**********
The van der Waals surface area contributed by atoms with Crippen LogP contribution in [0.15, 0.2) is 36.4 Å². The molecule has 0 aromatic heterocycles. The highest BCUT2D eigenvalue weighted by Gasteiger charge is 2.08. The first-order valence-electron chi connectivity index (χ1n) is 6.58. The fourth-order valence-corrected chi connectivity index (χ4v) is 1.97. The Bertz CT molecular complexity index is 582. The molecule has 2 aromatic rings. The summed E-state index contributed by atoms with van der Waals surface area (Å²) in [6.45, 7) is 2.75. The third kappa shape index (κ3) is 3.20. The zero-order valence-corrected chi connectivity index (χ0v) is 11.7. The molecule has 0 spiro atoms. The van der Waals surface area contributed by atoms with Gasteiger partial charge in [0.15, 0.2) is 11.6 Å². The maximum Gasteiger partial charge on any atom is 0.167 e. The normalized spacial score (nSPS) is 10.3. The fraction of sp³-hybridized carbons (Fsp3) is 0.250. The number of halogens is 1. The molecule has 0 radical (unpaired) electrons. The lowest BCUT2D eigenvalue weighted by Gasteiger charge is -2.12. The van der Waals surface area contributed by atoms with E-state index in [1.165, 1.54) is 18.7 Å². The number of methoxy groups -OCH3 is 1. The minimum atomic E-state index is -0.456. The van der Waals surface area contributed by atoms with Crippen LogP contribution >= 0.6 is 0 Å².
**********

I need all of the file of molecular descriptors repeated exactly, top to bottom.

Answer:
The van der Waals surface area contributed by atoms with Crippen LogP contribution in [0.15, 0.2) is 36.4 Å². The molecule has 0 aromatic heterocycles. The highest BCUT2D eigenvalue weighted by Gasteiger charge is 2.08. The first-order valence-electron chi connectivity index (χ1n) is 6.58. The fourth-order valence-corrected chi connectivity index (χ4v) is 1.97. The Bertz CT molecular complexity index is 582. The molecule has 2 aromatic rings. The summed E-state index contributed by atoms with van der Waals surface area (Å²) in [6.45, 7) is 2.75. The third kappa shape index (κ3) is 3.20. The zero-order valence-corrected chi connectivity index (χ0v) is 11.7. The molecule has 0 spiro atoms. The van der Waals surface area contributed by atoms with Gasteiger partial charge in [0.15, 0.2) is 11.6 Å². The maximum Gasteiger partial charge on any atom is 0.167 e. The normalized spacial score (nSPS) is 10.3. The fraction of sp³-hybridized carbons (Fsp3) is 0.250. The number of halogens is 1. The molecule has 0 radical (unpaired) electrons. The lowest BCUT2D eigenvalue weighted by Gasteiger charge is -2.12. The van der Waals surface area contributed by atoms with E-state index in [1.165, 1.54) is 18.7 Å². The number of methoxy groups -OCH3 is 1. The minimum atomic E-state index is -0.456. The van der Waals surface area contributed by atoms with Crippen LogP contribution >= 0.6 is 0 Å².